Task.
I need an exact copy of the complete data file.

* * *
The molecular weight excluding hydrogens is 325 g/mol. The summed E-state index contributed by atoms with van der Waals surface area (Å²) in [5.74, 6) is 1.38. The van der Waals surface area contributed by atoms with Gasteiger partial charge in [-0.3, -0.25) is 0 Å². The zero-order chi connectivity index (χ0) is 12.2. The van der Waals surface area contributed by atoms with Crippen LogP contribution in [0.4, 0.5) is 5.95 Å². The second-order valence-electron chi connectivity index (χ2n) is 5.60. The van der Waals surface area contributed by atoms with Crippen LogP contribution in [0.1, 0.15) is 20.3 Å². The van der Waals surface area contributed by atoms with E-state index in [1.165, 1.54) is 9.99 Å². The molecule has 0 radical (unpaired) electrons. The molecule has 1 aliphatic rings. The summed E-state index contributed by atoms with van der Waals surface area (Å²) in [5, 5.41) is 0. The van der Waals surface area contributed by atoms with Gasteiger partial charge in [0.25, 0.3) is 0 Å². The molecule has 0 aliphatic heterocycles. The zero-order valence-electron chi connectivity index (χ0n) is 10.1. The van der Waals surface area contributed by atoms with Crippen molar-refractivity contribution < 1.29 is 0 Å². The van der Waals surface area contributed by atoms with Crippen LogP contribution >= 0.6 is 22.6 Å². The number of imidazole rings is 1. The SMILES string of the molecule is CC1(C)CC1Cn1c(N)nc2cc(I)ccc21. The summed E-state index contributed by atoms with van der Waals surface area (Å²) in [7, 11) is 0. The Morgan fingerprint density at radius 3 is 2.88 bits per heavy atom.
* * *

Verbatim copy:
The molecular weight excluding hydrogens is 325 g/mol. The summed E-state index contributed by atoms with van der Waals surface area (Å²) in [5.74, 6) is 1.38. The van der Waals surface area contributed by atoms with Gasteiger partial charge in [-0.3, -0.25) is 0 Å². The zero-order chi connectivity index (χ0) is 12.2. The van der Waals surface area contributed by atoms with Crippen LogP contribution in [0.4, 0.5) is 5.95 Å². The second-order valence-electron chi connectivity index (χ2n) is 5.60. The van der Waals surface area contributed by atoms with Crippen LogP contribution in [0.1, 0.15) is 20.3 Å². The van der Waals surface area contributed by atoms with E-state index in [1.165, 1.54) is 9.99 Å². The molecule has 0 radical (unpaired) electrons. The molecule has 1 aliphatic rings. The summed E-state index contributed by atoms with van der Waals surface area (Å²) in [5, 5.41) is 0. The van der Waals surface area contributed by atoms with Gasteiger partial charge in [0.25, 0.3) is 0 Å². The molecule has 0 aliphatic heterocycles. The zero-order valence-electron chi connectivity index (χ0n) is 10.1. The van der Waals surface area contributed by atoms with Crippen molar-refractivity contribution < 1.29 is 0 Å². The van der Waals surface area contributed by atoms with Crippen LogP contribution >= 0.6 is 22.6 Å². The number of imidazole rings is 1. The SMILES string of the molecule is CC1(C)CC1Cn1c(N)nc2cc(I)ccc21. The summed E-state index contributed by atoms with van der Waals surface area (Å²) in [7, 11) is 0. The Morgan fingerprint density at radius 3 is 2.88 bits per heavy atom.